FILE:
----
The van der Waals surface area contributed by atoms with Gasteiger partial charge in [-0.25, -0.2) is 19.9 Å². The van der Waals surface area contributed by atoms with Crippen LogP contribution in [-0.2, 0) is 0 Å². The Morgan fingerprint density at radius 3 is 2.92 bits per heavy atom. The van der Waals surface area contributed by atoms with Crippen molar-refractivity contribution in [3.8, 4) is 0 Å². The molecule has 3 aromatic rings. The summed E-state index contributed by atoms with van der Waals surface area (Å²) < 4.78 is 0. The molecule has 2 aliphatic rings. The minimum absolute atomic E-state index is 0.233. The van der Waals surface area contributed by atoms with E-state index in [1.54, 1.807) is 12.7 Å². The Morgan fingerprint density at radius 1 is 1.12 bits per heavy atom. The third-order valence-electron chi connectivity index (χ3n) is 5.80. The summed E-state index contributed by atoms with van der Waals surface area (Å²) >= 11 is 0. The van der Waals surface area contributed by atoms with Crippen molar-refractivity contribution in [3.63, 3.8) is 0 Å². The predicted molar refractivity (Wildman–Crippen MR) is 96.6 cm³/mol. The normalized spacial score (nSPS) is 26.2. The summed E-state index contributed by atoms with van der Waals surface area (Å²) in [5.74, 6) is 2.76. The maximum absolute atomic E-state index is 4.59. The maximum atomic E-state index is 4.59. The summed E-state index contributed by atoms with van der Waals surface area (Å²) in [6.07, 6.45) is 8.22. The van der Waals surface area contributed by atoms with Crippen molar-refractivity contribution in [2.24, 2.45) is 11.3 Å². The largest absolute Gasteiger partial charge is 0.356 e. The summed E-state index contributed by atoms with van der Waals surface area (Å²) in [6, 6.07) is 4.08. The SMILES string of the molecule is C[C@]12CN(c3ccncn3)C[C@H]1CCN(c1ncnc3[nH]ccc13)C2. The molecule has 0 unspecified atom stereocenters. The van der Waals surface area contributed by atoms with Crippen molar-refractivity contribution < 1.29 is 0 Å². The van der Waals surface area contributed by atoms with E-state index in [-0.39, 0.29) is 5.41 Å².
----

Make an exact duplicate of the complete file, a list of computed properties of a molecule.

The van der Waals surface area contributed by atoms with Gasteiger partial charge in [-0.25, -0.2) is 19.9 Å². The van der Waals surface area contributed by atoms with Crippen LogP contribution in [-0.2, 0) is 0 Å². The Morgan fingerprint density at radius 3 is 2.92 bits per heavy atom. The van der Waals surface area contributed by atoms with Crippen molar-refractivity contribution in [3.8, 4) is 0 Å². The molecule has 3 aromatic rings. The summed E-state index contributed by atoms with van der Waals surface area (Å²) < 4.78 is 0. The molecule has 2 aliphatic rings. The minimum absolute atomic E-state index is 0.233. The van der Waals surface area contributed by atoms with E-state index in [1.54, 1.807) is 12.7 Å². The Morgan fingerprint density at radius 1 is 1.12 bits per heavy atom. The third-order valence-electron chi connectivity index (χ3n) is 5.80. The summed E-state index contributed by atoms with van der Waals surface area (Å²) >= 11 is 0. The van der Waals surface area contributed by atoms with Crippen molar-refractivity contribution in [3.63, 3.8) is 0 Å². The predicted molar refractivity (Wildman–Crippen MR) is 96.6 cm³/mol. The normalized spacial score (nSPS) is 26.2. The summed E-state index contributed by atoms with van der Waals surface area (Å²) in [5.74, 6) is 2.76. The maximum absolute atomic E-state index is 4.59. The maximum atomic E-state index is 4.59. The summed E-state index contributed by atoms with van der Waals surface area (Å²) in [6.07, 6.45) is 8.22. The van der Waals surface area contributed by atoms with Crippen molar-refractivity contribution in [2.24, 2.45) is 11.3 Å². The largest absolute Gasteiger partial charge is 0.356 e. The summed E-state index contributed by atoms with van der Waals surface area (Å²) in [6, 6.07) is 4.08. The SMILES string of the molecule is C[C@]12CN(c3ccncn3)C[C@H]1CCN(c1ncnc3[nH]ccc13)C2. The molecule has 0 unspecified atom stereocenters. The van der Waals surface area contributed by atoms with Crippen molar-refractivity contribution < 1.29 is 0 Å². The van der Waals surface area contributed by atoms with E-state index in [-0.39, 0.29) is 5.41 Å².